Some times ago I have a discussion with local folks from powerlexis (sorry, it's on Russian and burried deep). My point is presentation are divided on two types:
- for live presenting,
- for downloading, i.e. for learning without presenter.
The requirements for both types are different. It's rather weird to watch some non-relevant animation in the middle of technical presentation which are learned without presenter. Because there is a lack of context! Obviously, in live presentation you provide some comments on your animation, which is not the case for the offline presentation.
For live presentation some breaks is a good technique. Human attention and its concentration decrease over time. So periodical breaks are necessary. It could be cases, anecdotes, images and animations. The type of "break content" should be relevant to your audience.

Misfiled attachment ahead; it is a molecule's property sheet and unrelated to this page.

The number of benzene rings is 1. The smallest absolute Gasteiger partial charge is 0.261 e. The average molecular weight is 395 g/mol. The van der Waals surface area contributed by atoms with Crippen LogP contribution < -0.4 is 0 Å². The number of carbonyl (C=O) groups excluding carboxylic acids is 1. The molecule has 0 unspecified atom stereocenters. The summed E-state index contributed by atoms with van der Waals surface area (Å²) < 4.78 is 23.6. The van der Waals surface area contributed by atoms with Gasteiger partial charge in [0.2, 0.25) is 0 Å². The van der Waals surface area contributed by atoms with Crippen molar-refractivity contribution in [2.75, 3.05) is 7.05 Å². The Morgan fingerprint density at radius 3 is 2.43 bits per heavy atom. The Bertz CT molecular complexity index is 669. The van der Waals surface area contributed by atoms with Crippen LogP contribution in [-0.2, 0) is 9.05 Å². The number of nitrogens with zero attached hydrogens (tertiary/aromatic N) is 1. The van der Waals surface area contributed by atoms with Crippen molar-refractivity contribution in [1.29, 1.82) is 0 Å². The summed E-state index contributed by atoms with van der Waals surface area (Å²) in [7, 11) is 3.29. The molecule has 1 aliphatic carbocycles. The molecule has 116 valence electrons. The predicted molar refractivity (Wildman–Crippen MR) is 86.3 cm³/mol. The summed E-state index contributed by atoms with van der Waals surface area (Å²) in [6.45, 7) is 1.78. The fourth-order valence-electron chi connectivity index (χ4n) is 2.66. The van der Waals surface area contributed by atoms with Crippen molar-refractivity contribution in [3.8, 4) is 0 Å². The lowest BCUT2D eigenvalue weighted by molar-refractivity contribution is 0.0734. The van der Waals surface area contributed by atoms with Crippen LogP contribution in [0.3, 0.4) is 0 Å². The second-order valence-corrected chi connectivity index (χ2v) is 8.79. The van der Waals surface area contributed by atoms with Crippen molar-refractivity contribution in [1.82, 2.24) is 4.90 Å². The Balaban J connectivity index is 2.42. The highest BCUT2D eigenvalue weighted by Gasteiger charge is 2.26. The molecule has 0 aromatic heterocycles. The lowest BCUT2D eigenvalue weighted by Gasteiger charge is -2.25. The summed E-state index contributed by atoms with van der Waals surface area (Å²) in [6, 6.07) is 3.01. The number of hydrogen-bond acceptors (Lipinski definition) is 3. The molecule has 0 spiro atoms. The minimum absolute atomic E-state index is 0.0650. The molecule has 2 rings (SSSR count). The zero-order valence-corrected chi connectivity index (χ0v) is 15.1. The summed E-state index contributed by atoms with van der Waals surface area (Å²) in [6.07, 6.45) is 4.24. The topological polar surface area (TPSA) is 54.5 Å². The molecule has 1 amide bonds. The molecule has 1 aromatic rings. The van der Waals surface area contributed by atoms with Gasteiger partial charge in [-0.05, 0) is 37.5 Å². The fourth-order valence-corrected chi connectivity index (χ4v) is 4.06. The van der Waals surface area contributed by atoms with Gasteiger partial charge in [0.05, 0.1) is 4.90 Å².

Providing analogy with learning process,
Periodic breaks in lectures improve attentiveness and help develop
the ability to concentrate. Students rarely come equipped to
concentrate for the full lecture period. Successful television
producers and radio commentators know well that people have a very
limited attention span. The secret of success lies in the ability to
control when the students are concentrating, and when they are not.
If lecturers can control die timing of student attention, then they
can feed the important material during those periods. Successful
breaks in lectures, at short intervals, are a means to that control.
Providing breaks is a technical aspect of good lecturing.
Waugh, Geoffrey H. and Waugh, Russell F. (1999) "The Value of Lectures in Teacher Education: The group perspective," Australian Journal of Teacher Education: Vol. 24: Iss. 1, Article 3.
Ideally it's better to remove non-relevant animation from presentation for downloading.